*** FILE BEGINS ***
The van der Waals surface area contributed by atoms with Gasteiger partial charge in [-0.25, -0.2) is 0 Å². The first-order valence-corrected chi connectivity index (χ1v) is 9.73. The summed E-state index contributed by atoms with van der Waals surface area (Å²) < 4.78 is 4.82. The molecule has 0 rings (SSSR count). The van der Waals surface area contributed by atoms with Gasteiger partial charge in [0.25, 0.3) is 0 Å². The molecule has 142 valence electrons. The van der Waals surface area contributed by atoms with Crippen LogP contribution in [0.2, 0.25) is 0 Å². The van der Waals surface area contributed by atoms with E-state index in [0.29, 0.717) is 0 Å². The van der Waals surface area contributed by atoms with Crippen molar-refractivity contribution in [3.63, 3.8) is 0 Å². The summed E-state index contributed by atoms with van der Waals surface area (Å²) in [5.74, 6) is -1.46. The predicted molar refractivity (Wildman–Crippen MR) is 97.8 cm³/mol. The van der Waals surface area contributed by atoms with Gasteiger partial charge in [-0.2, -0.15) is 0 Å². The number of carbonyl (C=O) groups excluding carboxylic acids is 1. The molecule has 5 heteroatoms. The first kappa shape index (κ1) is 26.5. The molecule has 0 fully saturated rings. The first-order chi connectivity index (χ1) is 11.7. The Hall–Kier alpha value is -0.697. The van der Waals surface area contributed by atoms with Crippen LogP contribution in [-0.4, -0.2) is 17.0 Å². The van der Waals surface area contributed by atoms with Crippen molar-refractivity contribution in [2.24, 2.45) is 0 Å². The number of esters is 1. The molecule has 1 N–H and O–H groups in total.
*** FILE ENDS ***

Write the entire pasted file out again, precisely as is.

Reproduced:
The van der Waals surface area contributed by atoms with Gasteiger partial charge in [-0.25, -0.2) is 0 Å². The first-order valence-corrected chi connectivity index (χ1v) is 9.73. The summed E-state index contributed by atoms with van der Waals surface area (Å²) < 4.78 is 4.82. The molecule has 0 rings (SSSR count). The van der Waals surface area contributed by atoms with Gasteiger partial charge in [0.25, 0.3) is 0 Å². The molecule has 142 valence electrons. The van der Waals surface area contributed by atoms with Crippen LogP contribution in [0.2, 0.25) is 0 Å². The van der Waals surface area contributed by atoms with E-state index in [0.29, 0.717) is 0 Å². The van der Waals surface area contributed by atoms with Crippen molar-refractivity contribution in [3.63, 3.8) is 0 Å². The summed E-state index contributed by atoms with van der Waals surface area (Å²) in [5.74, 6) is -1.46. The predicted molar refractivity (Wildman–Crippen MR) is 97.8 cm³/mol. The van der Waals surface area contributed by atoms with Gasteiger partial charge in [-0.2, -0.15) is 0 Å². The number of carbonyl (C=O) groups excluding carboxylic acids is 1. The molecule has 5 heteroatoms. The first kappa shape index (κ1) is 26.5. The molecule has 0 fully saturated rings. The first-order chi connectivity index (χ1) is 11.7. The Hall–Kier alpha value is -0.697. The van der Waals surface area contributed by atoms with Crippen LogP contribution in [-0.4, -0.2) is 17.0 Å². The van der Waals surface area contributed by atoms with Crippen molar-refractivity contribution in [2.24, 2.45) is 0 Å². The number of esters is 1. The molecule has 1 N–H and O–H groups in total.